Bethecar Moor - A Volunteer's Perspective

Category

Category: 
Landscapes
Community
Post-medieval
Rural
Events & Outreach

Author

Lesley Steele (volunteer)

Day two of the survey, and my first day on the Rusland Horizons’ Bethecar Moor Survey, dawned bright, sunny and cold. I was deeply relieved to see the sunshine, as when I took part in the woodland survey in the spring, I had drawn the short straw weather-wise and turned up on the most bitterly cold and windy day where, having survived till noon, the survey was called off for fear of decapitation by falling timber. I wondered what fate would await me on this survey. It was nice to see Rebecca leading the survey for NAA again and to meet Lydia, who was new to NAA and probably wondering what she had got herself into. As well as me, there were four other eager volunteers. One of the nice things about volunteering is that, once you have attended a few events, you find that you recognise other volunteers and no longer feel like the new kid on the block.

Fortunately, I had also located the car park previously, as it was used during the previous woodland survey, so I knew where I had to be at 9.30am. We were given fluorescent jackets to wear (this is serious!) and various equipment to carry and use (oh, the responsibility!). There was a good twenty-minute walk onto the moor from the car park, which was a great way to start as it ensured that we were warm before we got to work. The walk also gave everyone a chance to chat and either re-acquaint ourselves or get to know each other. Another positive aspect of volunteering is that it provides the opportunity to work alongside like-minded people who share similar interests, and it is often fascinating and inspiring to hear what other people have done in the past.

I had walked across Bethecar Moor once before, but the survey gave us the chance to really get to know the landscape, bit by bit, in much more intimate detail than can be achieved by simply walking through it. We began surveying from a point on a track where the survey had finished the previous afternoon. I wondered how Rebecca and Lydia could tell; it all looked the same to me, i.e. rocks and lots of bracken! Once in place, Rebecca explained which part of the moor we were surveying and where we were heading with the aid of a map. We fanned out, with Rebecca and Lydia at each end of the line keeping us going in the right direction. I felt like a bright yellow Herdwick sheep scrambling over rocky knolls and plunging through waste deep bracken. How was I ever going to find anything in this?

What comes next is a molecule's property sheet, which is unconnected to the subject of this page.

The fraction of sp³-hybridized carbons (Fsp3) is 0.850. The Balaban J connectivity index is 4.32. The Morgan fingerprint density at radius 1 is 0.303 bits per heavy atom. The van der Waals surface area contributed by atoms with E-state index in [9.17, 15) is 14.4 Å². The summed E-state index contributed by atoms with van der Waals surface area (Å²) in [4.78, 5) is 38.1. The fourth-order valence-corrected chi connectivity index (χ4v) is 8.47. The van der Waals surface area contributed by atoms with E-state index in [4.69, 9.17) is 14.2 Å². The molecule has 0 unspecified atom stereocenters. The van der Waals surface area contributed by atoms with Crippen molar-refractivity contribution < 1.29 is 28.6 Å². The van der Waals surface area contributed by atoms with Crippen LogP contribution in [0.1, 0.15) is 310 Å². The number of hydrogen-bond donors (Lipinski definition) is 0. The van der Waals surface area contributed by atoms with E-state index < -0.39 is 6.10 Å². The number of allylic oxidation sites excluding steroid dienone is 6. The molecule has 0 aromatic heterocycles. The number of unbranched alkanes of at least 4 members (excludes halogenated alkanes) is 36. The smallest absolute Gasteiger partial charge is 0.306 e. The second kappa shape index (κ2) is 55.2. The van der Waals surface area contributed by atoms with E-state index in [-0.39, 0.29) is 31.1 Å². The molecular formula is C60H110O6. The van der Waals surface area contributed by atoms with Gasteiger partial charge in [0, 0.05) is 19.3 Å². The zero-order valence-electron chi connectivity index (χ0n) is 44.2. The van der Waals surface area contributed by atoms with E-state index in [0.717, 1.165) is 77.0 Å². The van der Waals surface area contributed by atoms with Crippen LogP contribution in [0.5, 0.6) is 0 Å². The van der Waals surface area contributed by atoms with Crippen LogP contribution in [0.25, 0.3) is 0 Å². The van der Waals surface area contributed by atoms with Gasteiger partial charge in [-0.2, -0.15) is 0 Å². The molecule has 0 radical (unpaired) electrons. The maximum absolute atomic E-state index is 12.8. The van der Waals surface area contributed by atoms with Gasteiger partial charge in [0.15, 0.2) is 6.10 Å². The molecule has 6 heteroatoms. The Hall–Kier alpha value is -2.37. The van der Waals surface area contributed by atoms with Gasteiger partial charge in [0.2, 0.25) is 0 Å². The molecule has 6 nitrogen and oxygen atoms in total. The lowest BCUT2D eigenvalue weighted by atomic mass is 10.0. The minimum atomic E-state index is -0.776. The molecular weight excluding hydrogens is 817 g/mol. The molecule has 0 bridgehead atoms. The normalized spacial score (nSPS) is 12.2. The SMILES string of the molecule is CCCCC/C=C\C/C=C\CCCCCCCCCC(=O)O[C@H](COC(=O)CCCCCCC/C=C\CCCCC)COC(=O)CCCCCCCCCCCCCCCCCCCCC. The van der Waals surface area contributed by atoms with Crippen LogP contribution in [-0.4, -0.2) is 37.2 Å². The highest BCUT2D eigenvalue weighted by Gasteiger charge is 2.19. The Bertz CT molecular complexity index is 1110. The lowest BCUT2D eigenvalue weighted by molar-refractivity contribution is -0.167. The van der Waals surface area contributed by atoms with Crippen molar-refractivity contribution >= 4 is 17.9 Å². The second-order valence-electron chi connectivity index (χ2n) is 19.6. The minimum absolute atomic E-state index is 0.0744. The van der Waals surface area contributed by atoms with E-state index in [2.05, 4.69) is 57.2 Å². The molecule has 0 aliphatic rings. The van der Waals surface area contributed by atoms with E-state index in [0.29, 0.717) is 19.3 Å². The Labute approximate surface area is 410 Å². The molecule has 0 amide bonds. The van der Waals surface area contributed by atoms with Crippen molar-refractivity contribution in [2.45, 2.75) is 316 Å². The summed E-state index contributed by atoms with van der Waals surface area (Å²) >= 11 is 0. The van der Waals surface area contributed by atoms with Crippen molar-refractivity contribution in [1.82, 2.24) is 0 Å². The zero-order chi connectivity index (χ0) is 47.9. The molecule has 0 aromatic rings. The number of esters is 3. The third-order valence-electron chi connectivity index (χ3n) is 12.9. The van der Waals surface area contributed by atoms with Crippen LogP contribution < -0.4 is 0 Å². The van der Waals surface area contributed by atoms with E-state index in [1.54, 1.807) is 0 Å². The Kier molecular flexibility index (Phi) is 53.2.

"I found that I could now recognise archaeological features and soon I was confident enough to make my own discoveries"

To my surprise, it wasn’t long before a shout went up and one of the volunteers had found what looked to be a platform in the grass near a trackway. We all set to with our equipment, laying down the north arrow and the ranging poles on the feature, which was then photographed. I had the GPS and Rebecca showed me how to take a GPS reading, which was recorded along with measurements and a brief description. It was satisfying that everyone had a task to do, as it made us feel that we were taking an active role in the survey rather than being merely observers. As time went on, I Iearnt to use all the equipment and I enjoyed feeling that I could contribute something useful to the survey.

Lydia and I soon agreed that it was time for a coffee break and we all sat in the sunshine out of the wind enjoying the views across the open expanse of moorland and out to sea. What a place to work! I really enjoyed being in such a beautiful area, the chance to explore somewhere new and to discover archaeology that I would not normally have noticed. We recorded boundary stones, culverts and debated trackways, ancient or otherwise. Lunch was taken in the sun on a heathery mound with superb views; just our small group and no one else around other than the odd curious sheep and a few birds.

I found that I could now recognise archaeological features and soon I was confident enough to make my own discoveries, in the shape of a small quarry and a pit, which were duly recorded and added to the archaeological record. In fact, we all became so enthusiastic that poor Rebecca and Lydia were often called upon to cross from their spot on the moor or scale a bank and verify a possible find. Usually their extra effort was worth-while but not always, with Lydia declaring “No, it’s natural!” when asked to look, yet again, at what seemed (at least to us) to be carvings on a rock.

All too soon, the day was over and we were walking back across the moor towards the car park. “Are any of you coming back to join us another time?” asked Rebecca. You bet I am!

All images and text supplied by Lesley Steele. If you have volunteered with us in the past and would like to share your experiences, or if you are interested in volunteering with NAA on future projects, get in touch at community@naaheritage.com

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